The Heralds of the Gospel is an International Association of Christ’s Faithful of Pontifical Right, the first to be erected by the Holy See in the third millennium, on the occasion of the Feast of the Chair of St. Peter, February 22, 2001.

Made up mainly of young people, this Association is present in 80 countries. Its consecrated members practice celibacy, dedicating themselves wholly to apostolate, living in houses destined specifically for young men and women. Their daily life alternates between recollection, study, and prayer, along with evangelizing activities in dioceses and parishes, with special emphasis given to the formation of youth.

Although they do not profess vows and while remaining in the lay state — with the exception of some who have embarked on the priesthood — the Heralds of the Gospel seek to practice the evangelical counsels, in all their fascinating purity.

It is their practice to live in community (masculine or feminine), in a setting of fraternal charity and discipline. Their houses foster a deep life of prayer and study, in accordance with the wise directive of Saint John Paul II:

“The fundamental objective of the formation of the lay faithful is an ever-clearer discovery of one’s vocation and the ever-greater willingness to live it so as to fulfill one’s mission.” (Christifidelis Laici, 58).

The founder of the Heralds of the Gospel is  Msgr. João Scognamiglio Clá Dias.



The opening articles of its Statutes outlines the vocation of the Heralds of the Gospel: This Association […] was born with the aim of being an instrument of sanctity in the Church, helping its members respond generously to the call of the fullness of Christian life and the perfection of charity, aiding and fostering an intimate unity between practical life and faith. […]. Furthermore, the Association aims at conscious and responsible active participation of its members in the salvific mission of the Church through apostolate, to which there are destined by the Lord, in virtue of Baptism and Confirmation. In this way, they should act in favor of evangelization, sanctification, and the Christian advancement of temporal realities.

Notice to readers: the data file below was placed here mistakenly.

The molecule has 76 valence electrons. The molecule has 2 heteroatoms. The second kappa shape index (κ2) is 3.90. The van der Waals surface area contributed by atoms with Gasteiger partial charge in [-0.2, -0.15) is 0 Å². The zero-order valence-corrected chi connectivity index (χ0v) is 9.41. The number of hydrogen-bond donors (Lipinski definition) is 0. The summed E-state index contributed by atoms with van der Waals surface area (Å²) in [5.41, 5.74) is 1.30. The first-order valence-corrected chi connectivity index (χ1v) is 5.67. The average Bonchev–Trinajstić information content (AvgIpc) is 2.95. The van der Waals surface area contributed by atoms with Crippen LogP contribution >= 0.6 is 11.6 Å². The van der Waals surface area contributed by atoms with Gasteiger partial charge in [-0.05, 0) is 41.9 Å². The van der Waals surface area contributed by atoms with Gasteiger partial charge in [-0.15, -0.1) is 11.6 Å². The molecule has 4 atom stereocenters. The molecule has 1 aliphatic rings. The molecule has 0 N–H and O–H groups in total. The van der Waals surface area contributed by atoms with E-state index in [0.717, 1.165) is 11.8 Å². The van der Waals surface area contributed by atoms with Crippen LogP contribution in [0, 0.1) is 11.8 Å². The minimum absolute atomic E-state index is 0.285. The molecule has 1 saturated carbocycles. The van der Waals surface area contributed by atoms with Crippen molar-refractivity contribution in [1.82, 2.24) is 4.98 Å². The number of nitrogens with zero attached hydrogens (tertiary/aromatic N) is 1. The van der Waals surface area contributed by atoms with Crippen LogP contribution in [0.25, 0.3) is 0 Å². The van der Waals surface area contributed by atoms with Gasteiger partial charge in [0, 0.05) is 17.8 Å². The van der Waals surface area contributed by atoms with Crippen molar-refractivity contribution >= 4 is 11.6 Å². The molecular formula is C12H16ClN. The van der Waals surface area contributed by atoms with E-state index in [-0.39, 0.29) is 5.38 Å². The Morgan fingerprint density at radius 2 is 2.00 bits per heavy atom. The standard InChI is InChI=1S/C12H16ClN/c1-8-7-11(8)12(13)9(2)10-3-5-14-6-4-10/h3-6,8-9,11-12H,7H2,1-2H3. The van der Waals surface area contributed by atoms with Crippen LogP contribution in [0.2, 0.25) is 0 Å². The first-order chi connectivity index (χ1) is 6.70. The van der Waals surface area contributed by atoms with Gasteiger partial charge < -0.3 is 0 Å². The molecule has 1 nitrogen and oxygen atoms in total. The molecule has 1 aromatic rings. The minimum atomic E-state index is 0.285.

The spirituality of the Heralds of the Gospel is anchored on three essential points: the Eucharist, Mary, and the Pope as defined in its statutes.

“The spirituality has as its mainstay, adoration of the Eucharistic Jesus—of inestimable value in the life of the Church, to build it up as one, holy, catholic and apostolic, body and spouse of Christ. (EE 25, 61); filial Marian piety, imitating the ever Virgin Mary, and learning to contemplate the face of Jesus in her (NMI 59), and devotion to the Papacy, visible foundation of unity of faith. (LG 18).”

These points are vibrantly represented in the emblem distinguishing the Association.


Its charism leads it to seek to act with perfection in search of pulchritude in all the acts of daily life, even while in private, and is expressed in the sublime commandment of Jesus Christ: “Be perfect, therefore, as your heavenly Father is perfect” (Mt 5:48).

For the Herald of the Gospel, this calling to perfection should not remain restricted to interior acts, but should be exteriorized in all activities, in order to better reflect God. This is to say that the Heralds should clothe all of his daily actions in ceremonial, both in the intimacy of private life and in public; in works of evangelization, in interacting with his brethren, in participation in the Liturgy, in musical and theatrical presentations, and in all other circumstances.

This search for perfection signifies not only embracing and practicing virtue, but also doing so with pulchritude, with beauty, which can be an important element to sanctification.

With good reason, Paul VI emphasized this important teaching of the Second Vatican Council in his Message to Artists: